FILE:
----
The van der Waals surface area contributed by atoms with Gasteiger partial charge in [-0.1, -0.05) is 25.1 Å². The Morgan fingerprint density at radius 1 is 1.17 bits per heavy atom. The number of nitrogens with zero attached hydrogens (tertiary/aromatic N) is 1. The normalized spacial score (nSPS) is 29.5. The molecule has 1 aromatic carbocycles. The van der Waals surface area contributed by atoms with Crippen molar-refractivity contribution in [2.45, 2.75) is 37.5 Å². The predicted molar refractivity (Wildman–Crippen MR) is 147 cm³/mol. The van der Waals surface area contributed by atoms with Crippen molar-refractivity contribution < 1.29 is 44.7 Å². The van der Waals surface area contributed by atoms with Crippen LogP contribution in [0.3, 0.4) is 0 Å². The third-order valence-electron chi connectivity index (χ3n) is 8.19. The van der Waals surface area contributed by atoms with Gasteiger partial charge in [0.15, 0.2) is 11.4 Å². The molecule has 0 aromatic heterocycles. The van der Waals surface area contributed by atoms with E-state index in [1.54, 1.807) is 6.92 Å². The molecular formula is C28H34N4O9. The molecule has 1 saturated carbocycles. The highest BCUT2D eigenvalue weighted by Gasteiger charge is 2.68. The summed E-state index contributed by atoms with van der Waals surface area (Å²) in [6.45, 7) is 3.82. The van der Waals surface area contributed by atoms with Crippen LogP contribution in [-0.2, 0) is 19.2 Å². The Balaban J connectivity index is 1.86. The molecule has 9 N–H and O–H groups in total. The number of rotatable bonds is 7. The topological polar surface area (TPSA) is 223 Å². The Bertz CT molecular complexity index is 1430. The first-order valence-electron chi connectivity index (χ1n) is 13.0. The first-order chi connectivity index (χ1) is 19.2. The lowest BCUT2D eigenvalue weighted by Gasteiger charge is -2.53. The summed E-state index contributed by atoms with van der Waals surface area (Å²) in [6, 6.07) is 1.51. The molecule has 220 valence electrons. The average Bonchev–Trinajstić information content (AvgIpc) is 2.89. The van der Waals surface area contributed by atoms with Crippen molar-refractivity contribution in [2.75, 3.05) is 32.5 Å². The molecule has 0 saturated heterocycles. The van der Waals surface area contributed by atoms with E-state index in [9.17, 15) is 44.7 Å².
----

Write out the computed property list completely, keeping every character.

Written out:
The van der Waals surface area contributed by atoms with Gasteiger partial charge in [-0.1, -0.05) is 25.1 Å². The Morgan fingerprint density at radius 1 is 1.17 bits per heavy atom. The number of nitrogens with zero attached hydrogens (tertiary/aromatic N) is 1. The normalized spacial score (nSPS) is 29.5. The molecule has 1 aromatic carbocycles. The van der Waals surface area contributed by atoms with Crippen molar-refractivity contribution in [2.45, 2.75) is 37.5 Å². The predicted molar refractivity (Wildman–Crippen MR) is 147 cm³/mol. The van der Waals surface area contributed by atoms with Crippen molar-refractivity contribution < 1.29 is 44.7 Å². The van der Waals surface area contributed by atoms with Crippen LogP contribution in [0.3, 0.4) is 0 Å². The third-order valence-electron chi connectivity index (χ3n) is 8.19. The van der Waals surface area contributed by atoms with Gasteiger partial charge in [0.15, 0.2) is 11.4 Å². The molecule has 0 aromatic heterocycles. The van der Waals surface area contributed by atoms with E-state index in [1.54, 1.807) is 6.92 Å². The molecular formula is C28H34N4O9. The molecule has 1 saturated carbocycles. The highest BCUT2D eigenvalue weighted by Gasteiger charge is 2.68. The summed E-state index contributed by atoms with van der Waals surface area (Å²) in [6.45, 7) is 3.82. The van der Waals surface area contributed by atoms with Crippen LogP contribution in [-0.2, 0) is 19.2 Å². The Balaban J connectivity index is 1.86. The molecule has 9 N–H and O–H groups in total. The number of rotatable bonds is 7. The topological polar surface area (TPSA) is 223 Å². The Bertz CT molecular complexity index is 1430. The first-order valence-electron chi connectivity index (χ1n) is 13.0. The first-order chi connectivity index (χ1) is 19.2. The lowest BCUT2D eigenvalue weighted by Gasteiger charge is -2.53. The summed E-state index contributed by atoms with van der Waals surface area (Å²) in [6, 6.07) is 1.51. The molecule has 220 valence electrons. The average Bonchev–Trinajstić information content (AvgIpc) is 2.89. The van der Waals surface area contributed by atoms with Crippen molar-refractivity contribution in [2.75, 3.05) is 32.5 Å². The molecule has 0 saturated heterocycles. The van der Waals surface area contributed by atoms with E-state index in [9.17, 15) is 44.7 Å².